Remember the mobile tea van?
GERRY Goodchild, of Gipping Way, Bramford, recalls enjoying time in Wells Street when he was on leave from the RAF.
GERRY Goodchild, of Gipping Way, Bramford, recalls enjoying time in Wells Street when he was on leave from the RAF. He said: “Early in 1947 I met Gladys Emeny, the oldest of three sisters who lived in Wells Street, at Copleston School Youth Centre.
“I was 17 years old and had volunteered for eight years' service in the RAF. Gladys worked with her two sisters at Philips and Pipers clothes factory in Old Foundry Road. Their parents, Harry and Ethel Emeny and the three girls, lived at 18 Wells Street.
“In June 4, 1947, I started my life in the RAF. I had the very good luck to be posted to RAF Trimley on the Felixstowe Road, then to Martlesham and on to Sutton Heath, now known as RAF Woodbridge.
You may also want to watch:
“We had liberty trucks run us into Ipswich on pay day evenings and we parked the truck with others on waste ground in Princes Street near Churchman's factory.
“After parade training I was sent to a large bomb dump near Grantham. Every chance I had to get a pass, I spent it at Wells Street. I had the settee in the front room to sleep on.
- 1 Border Force 'urgently responding' to incident off the Harwich coast
- 2 Unex starts work at former Ipswich Debenhams store
- 3 'Small number' of street workers in Ipswich, 15 years after Steve Wright murders
- 4 Hospital visits to be suspended due to Covid infection rise
- 5 New movie to be shot in Suffolk in 2022, author announces
- 6 What are the Covid rates in Suffolk — and could Christmas be affected?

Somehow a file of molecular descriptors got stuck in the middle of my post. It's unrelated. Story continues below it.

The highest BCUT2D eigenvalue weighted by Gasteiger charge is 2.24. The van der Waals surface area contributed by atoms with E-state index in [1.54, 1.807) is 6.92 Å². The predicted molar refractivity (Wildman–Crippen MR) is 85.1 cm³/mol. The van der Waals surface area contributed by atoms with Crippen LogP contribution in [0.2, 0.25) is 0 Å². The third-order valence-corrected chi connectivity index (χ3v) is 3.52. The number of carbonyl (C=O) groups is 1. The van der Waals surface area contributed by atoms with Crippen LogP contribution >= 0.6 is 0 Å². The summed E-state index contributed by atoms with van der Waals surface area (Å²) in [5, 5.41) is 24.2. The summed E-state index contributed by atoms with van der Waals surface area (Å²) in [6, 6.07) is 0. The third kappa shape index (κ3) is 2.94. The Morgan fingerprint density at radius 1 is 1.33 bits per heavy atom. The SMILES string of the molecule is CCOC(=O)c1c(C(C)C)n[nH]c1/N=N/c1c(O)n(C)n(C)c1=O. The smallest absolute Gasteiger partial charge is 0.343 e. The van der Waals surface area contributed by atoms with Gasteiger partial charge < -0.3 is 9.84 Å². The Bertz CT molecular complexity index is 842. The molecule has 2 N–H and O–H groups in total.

- 7 £1,600 worth of power tools stolen while owner was shopping
- 8 Documentary on former world’s fattest man Paul Mason set to air
- 9 Emergency services conduct search and rescue mission off Harwich coast
- 10 Ipswich Flooring Superstore opening brings jobs and investment
“We spent many happy times in the Water Lily public house in St Helen's Street, where Ruby and Bill Bloomfield ran a very nice pub.
“We got married just before I was posted to Germany. In the picture of Wells Street, published in Kindred Spirits, the gas light on the wall is just outside our bedroom window.
“Like other Kindred Spirits readers we also purchased furniture from Gardiners, sweets and cigarettes from Minters, fish and chips from the corner shop and on special days a little gift from the little jewellers shop.
“Another memory from that period is of a married couple with a son that had a mobile tea van and on summer weekends on the Felixstowe Road, near Levington bridge, selling refreshments to the many folks that cycled to the seaside and back.”
Do you have memories or photographs of this mobile refreshment stop at Levington?
Write to Kindred Spirits at the Evening Star or e-mail email@example.com